Permanently employed staff form the backbone of every company. However, there are situations in which full-time staff struggle to keep up with the stream of work on their own – where there are seasonal variations in order numbers, additional projects or when co-workers are off sick, for example. In these cases, many companies are happy to bring in self-employed workers or staff who will work on a temporary, part-time basis.
Part-time staff – the same rights and obligations as full-time employees
Anyone who doesn’t work full time but has a permanent contract belongs to the large group of part-time staff. They have the same rights as their full-time co-workers, including protection against dismissal and the right to paid vacation time. How many hours are to be worked and when is set out beforehand in a contract between the company and the employee. Many companies appreciate part-time staff because they take on definable packages of work. What’s more, companies in Germany with more than 15 employees are obliged to offer the option of working part-time unless there are operational reasons that make this impossible.
Contract work – all the benefits, none of the bureaucracy
Contract work is an elegant way for companies to temporarily boost numbers in their workforce. They “borrow” the staff they need from an agency for as long as they need to. It is the agency that employs the staff, with all the rights and obligations that go with that relationship, including payment, vacation time and social security contributions. The contracting company only pays a fee to the agency, and does not have to worry about all the administrative work involved. The simple matter of a personnel leasing contract between the company and the agency is all that’s required. One thing you should look out for in Germany is that serious agencies are certified by the German Federal Employment Agency and guarantee minimum or industry-standard wages.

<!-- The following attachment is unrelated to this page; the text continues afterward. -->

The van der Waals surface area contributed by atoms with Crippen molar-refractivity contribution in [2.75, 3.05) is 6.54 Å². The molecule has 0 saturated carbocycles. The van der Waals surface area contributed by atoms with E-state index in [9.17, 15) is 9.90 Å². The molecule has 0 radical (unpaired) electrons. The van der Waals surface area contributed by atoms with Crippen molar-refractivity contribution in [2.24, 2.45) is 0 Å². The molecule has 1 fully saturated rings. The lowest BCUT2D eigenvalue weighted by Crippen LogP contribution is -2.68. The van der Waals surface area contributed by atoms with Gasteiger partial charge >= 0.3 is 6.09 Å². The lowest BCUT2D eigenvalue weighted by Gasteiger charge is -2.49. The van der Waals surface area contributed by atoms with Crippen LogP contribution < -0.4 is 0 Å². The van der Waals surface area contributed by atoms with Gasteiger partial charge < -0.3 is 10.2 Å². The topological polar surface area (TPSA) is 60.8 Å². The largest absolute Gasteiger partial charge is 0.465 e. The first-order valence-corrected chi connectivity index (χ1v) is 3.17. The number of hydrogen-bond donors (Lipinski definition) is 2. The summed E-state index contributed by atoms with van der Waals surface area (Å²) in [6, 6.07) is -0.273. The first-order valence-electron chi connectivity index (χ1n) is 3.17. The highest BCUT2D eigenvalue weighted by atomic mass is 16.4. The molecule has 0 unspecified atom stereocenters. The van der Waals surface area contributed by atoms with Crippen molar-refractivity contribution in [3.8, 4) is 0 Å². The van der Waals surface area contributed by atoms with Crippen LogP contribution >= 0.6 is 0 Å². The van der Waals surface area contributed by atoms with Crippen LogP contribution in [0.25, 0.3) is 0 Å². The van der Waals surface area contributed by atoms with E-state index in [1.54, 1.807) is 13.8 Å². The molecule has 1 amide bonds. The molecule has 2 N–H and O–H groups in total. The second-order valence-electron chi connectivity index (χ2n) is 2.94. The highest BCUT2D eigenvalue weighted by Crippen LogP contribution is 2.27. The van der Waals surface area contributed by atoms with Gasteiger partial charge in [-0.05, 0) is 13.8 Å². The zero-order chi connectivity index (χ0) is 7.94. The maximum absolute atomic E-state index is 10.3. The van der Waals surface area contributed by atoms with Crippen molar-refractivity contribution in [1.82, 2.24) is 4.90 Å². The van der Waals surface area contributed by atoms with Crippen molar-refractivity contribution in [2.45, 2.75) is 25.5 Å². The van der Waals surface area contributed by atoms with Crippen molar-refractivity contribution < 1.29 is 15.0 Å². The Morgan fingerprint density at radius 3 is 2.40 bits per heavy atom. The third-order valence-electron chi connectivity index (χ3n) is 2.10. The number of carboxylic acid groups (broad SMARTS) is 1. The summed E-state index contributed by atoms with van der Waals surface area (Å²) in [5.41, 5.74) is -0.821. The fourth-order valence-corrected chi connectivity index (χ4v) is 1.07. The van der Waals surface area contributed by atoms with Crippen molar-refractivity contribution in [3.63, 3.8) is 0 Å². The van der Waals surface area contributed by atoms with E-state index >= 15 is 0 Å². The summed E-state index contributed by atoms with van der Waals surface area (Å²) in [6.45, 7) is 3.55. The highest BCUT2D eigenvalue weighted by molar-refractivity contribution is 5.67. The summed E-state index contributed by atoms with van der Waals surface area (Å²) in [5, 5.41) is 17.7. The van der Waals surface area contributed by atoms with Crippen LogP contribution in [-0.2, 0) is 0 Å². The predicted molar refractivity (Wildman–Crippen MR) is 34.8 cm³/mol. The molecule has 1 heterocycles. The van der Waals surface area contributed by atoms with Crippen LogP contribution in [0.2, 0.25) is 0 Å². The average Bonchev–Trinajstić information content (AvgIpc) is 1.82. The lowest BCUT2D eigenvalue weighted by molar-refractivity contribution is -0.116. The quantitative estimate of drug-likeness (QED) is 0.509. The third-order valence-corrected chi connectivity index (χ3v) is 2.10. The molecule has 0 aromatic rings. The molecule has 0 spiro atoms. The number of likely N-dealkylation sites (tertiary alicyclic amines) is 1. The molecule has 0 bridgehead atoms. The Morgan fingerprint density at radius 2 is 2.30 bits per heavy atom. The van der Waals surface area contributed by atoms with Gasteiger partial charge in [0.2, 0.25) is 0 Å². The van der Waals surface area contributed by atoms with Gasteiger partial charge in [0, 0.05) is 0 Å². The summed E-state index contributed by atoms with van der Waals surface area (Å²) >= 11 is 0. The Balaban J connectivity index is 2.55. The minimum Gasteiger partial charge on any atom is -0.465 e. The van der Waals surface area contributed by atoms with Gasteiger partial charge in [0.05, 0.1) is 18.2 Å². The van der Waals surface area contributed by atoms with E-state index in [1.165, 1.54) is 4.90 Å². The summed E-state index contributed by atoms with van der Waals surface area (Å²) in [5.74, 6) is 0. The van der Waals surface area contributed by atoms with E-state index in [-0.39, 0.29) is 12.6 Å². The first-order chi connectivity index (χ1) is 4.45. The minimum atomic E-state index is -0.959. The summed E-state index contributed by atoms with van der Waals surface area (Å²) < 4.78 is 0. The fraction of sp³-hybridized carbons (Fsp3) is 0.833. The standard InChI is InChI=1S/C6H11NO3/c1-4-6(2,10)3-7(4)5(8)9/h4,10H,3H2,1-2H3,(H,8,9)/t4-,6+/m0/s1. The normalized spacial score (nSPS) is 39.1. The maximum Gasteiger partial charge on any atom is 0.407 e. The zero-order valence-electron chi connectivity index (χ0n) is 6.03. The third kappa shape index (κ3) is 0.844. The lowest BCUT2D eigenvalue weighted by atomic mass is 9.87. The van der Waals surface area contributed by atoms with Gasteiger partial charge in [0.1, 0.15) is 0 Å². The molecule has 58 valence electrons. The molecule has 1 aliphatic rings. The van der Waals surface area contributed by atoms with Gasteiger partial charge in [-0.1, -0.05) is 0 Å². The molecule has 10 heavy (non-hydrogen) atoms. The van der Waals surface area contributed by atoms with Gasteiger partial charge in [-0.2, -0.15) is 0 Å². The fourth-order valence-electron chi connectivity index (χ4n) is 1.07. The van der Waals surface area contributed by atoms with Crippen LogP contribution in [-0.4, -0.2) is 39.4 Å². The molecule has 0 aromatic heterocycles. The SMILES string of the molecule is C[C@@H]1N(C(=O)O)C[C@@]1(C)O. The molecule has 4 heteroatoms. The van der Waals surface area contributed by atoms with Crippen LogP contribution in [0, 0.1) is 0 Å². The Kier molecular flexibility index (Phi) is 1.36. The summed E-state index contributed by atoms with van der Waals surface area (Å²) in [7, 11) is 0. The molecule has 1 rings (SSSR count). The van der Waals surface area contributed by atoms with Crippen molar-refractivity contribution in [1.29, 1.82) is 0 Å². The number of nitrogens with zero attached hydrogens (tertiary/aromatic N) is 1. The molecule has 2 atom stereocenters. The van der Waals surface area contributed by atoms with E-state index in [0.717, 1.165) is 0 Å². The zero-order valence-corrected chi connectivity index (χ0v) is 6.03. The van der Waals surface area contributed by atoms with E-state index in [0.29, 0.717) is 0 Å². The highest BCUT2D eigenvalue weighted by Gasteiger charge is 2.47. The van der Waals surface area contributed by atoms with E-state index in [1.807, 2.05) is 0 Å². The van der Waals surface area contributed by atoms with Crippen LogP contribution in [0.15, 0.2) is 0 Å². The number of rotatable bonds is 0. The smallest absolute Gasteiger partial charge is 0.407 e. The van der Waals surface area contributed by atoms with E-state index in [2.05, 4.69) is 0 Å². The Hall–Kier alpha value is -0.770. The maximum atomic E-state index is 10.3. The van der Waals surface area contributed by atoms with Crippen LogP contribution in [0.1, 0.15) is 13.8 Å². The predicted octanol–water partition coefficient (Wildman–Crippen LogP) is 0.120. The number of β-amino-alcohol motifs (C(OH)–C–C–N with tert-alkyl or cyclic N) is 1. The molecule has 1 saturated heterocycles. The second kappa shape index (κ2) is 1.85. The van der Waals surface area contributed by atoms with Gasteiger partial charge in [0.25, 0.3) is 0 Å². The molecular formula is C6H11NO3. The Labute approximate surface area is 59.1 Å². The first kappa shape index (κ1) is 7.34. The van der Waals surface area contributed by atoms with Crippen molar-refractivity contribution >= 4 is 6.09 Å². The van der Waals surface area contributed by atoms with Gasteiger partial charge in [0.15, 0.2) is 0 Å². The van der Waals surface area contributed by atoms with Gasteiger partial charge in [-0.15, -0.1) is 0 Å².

Freelancers – flexible, but watch out for pseudo-self-employment
As the name implies, freelancers are not employed. Companies can make flexible use of these staff, entrust them with clearly defined assignments, and then let them go again. They pay either a set fee or an hourly wage for this. The whole setup is regulated using plant or remuneration contracts. Social security contributions? Not the company’s responsibility – unless the freelancer is in the artists’ social security fund, in which case it has to pay some of the social contributions. Protection from dismissal? Nope. Vacation time? Sick pay? These are the sole responsibility of the freelancer, too. What is key is that freelancers can carry out their work at a time and place of their choosing. Otherwise, there is a danger of falling into “pseudo-self-employment” or “misapplication of plant contracts”. That can get expensive. When in doubt, it is worthwhile asking the opinion of an expert.
Interns – good for both parties
When all goes well, it’s a win-win situation. Interns in your company acquire knowledge and skills for their future jobs and at the same time support your staff. Students and other self-employed interns in particular are often a real help. How much interns are paid depends on the length and type of internship and what experience and qualifications the interns have already gained.
Finding good freelancers fast
SAP SuccessFactors Recruiting is a particularly fast and efficient way of finding highly qualified freelancers – and also permanent staff. In over 4,000 job boards, companies can search for and approach the best freelancers, interns and skilled workers. There is no tool better than SAP SuccessFactors Recruiting for handling every step of the recruitment process – from advertising the position to making contact, and all the way to entering the onboarding process.